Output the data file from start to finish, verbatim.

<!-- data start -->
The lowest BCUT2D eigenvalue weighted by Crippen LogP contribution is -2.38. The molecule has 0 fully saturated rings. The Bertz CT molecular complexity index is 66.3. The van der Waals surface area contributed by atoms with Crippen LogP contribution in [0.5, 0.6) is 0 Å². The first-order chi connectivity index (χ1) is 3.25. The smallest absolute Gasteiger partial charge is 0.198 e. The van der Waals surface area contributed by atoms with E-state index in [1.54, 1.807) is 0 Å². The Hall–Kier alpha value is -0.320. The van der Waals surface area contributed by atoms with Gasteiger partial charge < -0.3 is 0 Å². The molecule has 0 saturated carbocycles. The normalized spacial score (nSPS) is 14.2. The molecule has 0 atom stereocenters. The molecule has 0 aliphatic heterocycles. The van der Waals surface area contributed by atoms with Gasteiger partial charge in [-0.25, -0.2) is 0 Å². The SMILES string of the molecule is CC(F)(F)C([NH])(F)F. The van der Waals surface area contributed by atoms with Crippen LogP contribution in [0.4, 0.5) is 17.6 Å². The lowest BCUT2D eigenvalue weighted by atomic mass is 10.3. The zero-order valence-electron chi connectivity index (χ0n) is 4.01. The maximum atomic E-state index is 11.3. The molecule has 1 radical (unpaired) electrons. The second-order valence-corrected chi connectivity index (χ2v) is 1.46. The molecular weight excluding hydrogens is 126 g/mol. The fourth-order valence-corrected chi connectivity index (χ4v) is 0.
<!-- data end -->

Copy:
The lowest BCUT2D eigenvalue weighted by Crippen LogP contribution is -2.38. The molecule has 0 fully saturated rings. The Bertz CT molecular complexity index is 66.3. The van der Waals surface area contributed by atoms with Crippen LogP contribution in [0.5, 0.6) is 0 Å². The first-order chi connectivity index (χ1) is 3.25. The smallest absolute Gasteiger partial charge is 0.198 e. The van der Waals surface area contributed by atoms with E-state index in [1.54, 1.807) is 0 Å². The Hall–Kier alpha value is -0.320. The van der Waals surface area contributed by atoms with Gasteiger partial charge < -0.3 is 0 Å². The molecule has 0 saturated carbocycles. The normalized spacial score (nSPS) is 14.2. The molecule has 0 atom stereocenters. The molecule has 0 aliphatic heterocycles. The van der Waals surface area contributed by atoms with Gasteiger partial charge in [-0.25, -0.2) is 0 Å². The SMILES string of the molecule is CC(F)(F)C([NH])(F)F. The van der Waals surface area contributed by atoms with Crippen LogP contribution in [0.4, 0.5) is 17.6 Å². The lowest BCUT2D eigenvalue weighted by atomic mass is 10.3. The zero-order valence-electron chi connectivity index (χ0n) is 4.01. The maximum atomic E-state index is 11.3. The molecule has 1 radical (unpaired) electrons. The second-order valence-corrected chi connectivity index (χ2v) is 1.46. The molecular weight excluding hydrogens is 126 g/mol. The fourth-order valence-corrected chi connectivity index (χ4v) is 0.